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The dudes who study alien languages

Bring out your tinfoil hats and best conspiracy theories, because today’s Beluga feature talks about the linguists who study extraterrestrial languages.

Last week a bunch of nerds from both the linguistics department and astrobiology got together for a day-long workshop on the field of researching extraterrestrial language codes.

The workshop was organized by Messaging Extraterrestrial Intelligence (METI) as part of the US National Space Society in Los Angeles, California. METI, is partly responsible for sending messages to other star systems, the other part comes from NASA — in charge of bombarding outer space with golden records (but later on that). And because these guys like abbreviations so much, METI is part of SETI which stands for Search for Extraterrestrial Intelligence, which aims to detect messages from alien civilizations. Confusing, we know…

So this is how METI proceeds: it blasts star systems relatively close to the Sun that is known to host Earth-sized, where water is likely to exist, using big radars. They’ve even blasted a radio message into the sky, conveying musical language explained through basic arithmetic.

Meanwhile in a parallel universe

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Our worlds leading linguist, Noam Chomsky argues that human languages are connected by a shared “universal grammar”:

“To put it whimsically, the Martian language might not be so different from human language after all.”

Chomsky often arguments that if little green men ever chose to visit our planet, they would perceive us to be speaking different dialects of the very same language. Why? Because based on his philosophical perception of language, we all share a common underlying structure. Yet, what might be true of inhabitants of Earth, doesn’t necessarily have to be valid for aliens, meaning they might have a different structure of communication.

Still, this is one big speculation and other linguists argue that:

“The whole universe is subject to the same laws of physics. For example, there are not that many ways a signal can be transmitted, particularly over large distances. (…)Also, we can expect that extraterrestrial languages … have a vocabulary consisting of building blocks of meaning that can be combined to create more complex meanings.”
- Linguist Bridget Samuels from the University of Southern California

As we can see, some language researchers believe that all aspects of the universe are…well, universal. And if we all came from the same elemental soup, we might all have something in common after all.

The premise of the METI workshop was to prove that we all share a basic grammar applying to the universe as a whole. But, like all things theoretical, skeptics offer their counter-argument about us ever communicating to little green men from Mars. Professor Emeritus Gonzalo Munevar from Lawrence Technological University argues that even on earth species develop differently through evolution and thus have different notions of “language”:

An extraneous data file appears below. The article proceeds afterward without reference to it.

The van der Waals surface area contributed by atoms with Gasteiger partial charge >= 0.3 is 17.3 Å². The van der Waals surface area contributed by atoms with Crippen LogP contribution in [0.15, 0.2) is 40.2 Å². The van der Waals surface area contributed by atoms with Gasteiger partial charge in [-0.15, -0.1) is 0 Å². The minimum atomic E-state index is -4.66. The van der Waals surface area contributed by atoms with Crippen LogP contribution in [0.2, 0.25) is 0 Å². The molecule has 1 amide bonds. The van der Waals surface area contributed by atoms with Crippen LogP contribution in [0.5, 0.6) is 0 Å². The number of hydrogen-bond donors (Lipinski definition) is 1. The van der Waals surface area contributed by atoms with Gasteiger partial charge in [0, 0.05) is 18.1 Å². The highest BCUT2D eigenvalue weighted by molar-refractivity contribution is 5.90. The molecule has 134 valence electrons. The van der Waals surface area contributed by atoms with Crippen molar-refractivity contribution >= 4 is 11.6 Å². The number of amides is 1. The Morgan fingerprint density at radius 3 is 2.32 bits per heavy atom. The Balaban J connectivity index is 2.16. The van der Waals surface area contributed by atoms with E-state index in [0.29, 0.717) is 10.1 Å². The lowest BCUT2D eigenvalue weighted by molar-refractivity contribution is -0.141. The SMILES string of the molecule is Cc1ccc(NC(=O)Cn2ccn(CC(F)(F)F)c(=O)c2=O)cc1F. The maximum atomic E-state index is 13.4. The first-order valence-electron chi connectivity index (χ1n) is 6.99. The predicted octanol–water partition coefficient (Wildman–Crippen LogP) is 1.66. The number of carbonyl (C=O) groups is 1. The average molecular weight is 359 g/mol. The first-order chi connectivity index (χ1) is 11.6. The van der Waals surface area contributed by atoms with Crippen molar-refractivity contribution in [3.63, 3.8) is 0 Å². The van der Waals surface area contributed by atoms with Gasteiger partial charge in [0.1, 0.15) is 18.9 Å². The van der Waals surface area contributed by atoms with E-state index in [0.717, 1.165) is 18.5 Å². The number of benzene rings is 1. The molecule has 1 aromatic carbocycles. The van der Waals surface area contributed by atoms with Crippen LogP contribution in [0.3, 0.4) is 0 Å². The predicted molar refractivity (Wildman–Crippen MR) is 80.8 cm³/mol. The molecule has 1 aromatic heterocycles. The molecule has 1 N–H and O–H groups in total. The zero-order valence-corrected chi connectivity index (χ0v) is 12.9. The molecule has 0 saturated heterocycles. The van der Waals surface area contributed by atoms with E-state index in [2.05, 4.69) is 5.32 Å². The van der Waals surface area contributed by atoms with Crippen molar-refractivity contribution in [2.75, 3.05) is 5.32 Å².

“An intelligent creature whose main sensory modality is electric rather than visual would have patterns of thought completely foreign to us.”
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What do we sound like to aliens?

Nasa launched Voyager 1 in 1977 into space, carrying the Golden Record — A soundtrack of human existence. Now, the original golden vinyl is some 13bn miles away from us, floating through space, waiting to be played. It carries an ensemble of different sounds and music, aiming at painting a picture of humanity.

On it you can listen to Bach, Beethoven, Mozart thunderstorms, crying babies, polyphonic calls of the Mbuti people, Benin drumming, Louis Armstrong, Blind Willie Johnson, Chuck Berry among other sounds.

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The message it carries signifies that we are a peaceful planet. But what if this message backfires and paints a picture of a species which loves to argue and is shrill, rather than peaceful?

Rebecca Orchard from Green State University argues that:

“The Golden Record is a beautiful artefact and representation of how humans want to see themselves, but it is meant to be received by and interpreted by something that has the sensory capabilities of the average human. If the second one of these senses is absent, or an entirely different sense is added, the Golden Record becomes a bit confusing.”

What Orchard is trying to say is that in order to understand the record, one has to have a “humanistic” understanding of the message. So, to our alien cousins, life on earth might sound very strange: “What if you pair the image of an open daffodil with the roar of a chainsaw?”


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